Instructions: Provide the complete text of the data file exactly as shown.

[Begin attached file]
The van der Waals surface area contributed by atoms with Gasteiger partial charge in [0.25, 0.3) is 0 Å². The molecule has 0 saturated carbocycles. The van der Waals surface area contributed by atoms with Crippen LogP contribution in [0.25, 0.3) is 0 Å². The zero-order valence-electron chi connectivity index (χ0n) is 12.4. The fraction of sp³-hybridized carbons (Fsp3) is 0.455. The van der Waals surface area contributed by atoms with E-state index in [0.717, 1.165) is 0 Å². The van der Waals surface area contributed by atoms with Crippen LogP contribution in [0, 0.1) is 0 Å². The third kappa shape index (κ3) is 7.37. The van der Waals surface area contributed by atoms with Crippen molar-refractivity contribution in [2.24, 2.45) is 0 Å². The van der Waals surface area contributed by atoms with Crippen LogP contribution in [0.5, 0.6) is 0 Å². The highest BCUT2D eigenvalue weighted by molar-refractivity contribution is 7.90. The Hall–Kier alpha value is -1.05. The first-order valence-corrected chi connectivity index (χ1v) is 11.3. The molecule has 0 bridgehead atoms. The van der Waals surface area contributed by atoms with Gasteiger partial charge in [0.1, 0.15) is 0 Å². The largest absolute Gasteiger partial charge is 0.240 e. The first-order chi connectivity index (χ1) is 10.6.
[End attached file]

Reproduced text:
The van der Waals surface area contributed by atoms with Gasteiger partial charge in [0.25, 0.3) is 0 Å². The molecule has 0 saturated carbocycles. The van der Waals surface area contributed by atoms with Crippen LogP contribution in [0.25, 0.3) is 0 Å². The zero-order valence-electron chi connectivity index (χ0n) is 12.4. The fraction of sp³-hybridized carbons (Fsp3) is 0.455. The van der Waals surface area contributed by atoms with E-state index in [0.717, 1.165) is 0 Å². The van der Waals surface area contributed by atoms with Crippen LogP contribution in [0, 0.1) is 0 Å². The third kappa shape index (κ3) is 7.37. The van der Waals surface area contributed by atoms with Crippen molar-refractivity contribution in [2.24, 2.45) is 0 Å². The van der Waals surface area contributed by atoms with Crippen LogP contribution in [0.5, 0.6) is 0 Å². The highest BCUT2D eigenvalue weighted by molar-refractivity contribution is 7.90. The Hall–Kier alpha value is -1.05. The first-order valence-corrected chi connectivity index (χ1v) is 11.3. The molecule has 0 bridgehead atoms. The van der Waals surface area contributed by atoms with Gasteiger partial charge in [0.1, 0.15) is 0 Å². The largest absolute Gasteiger partial charge is 0.240 e. The first-order chi connectivity index (χ1) is 10.6.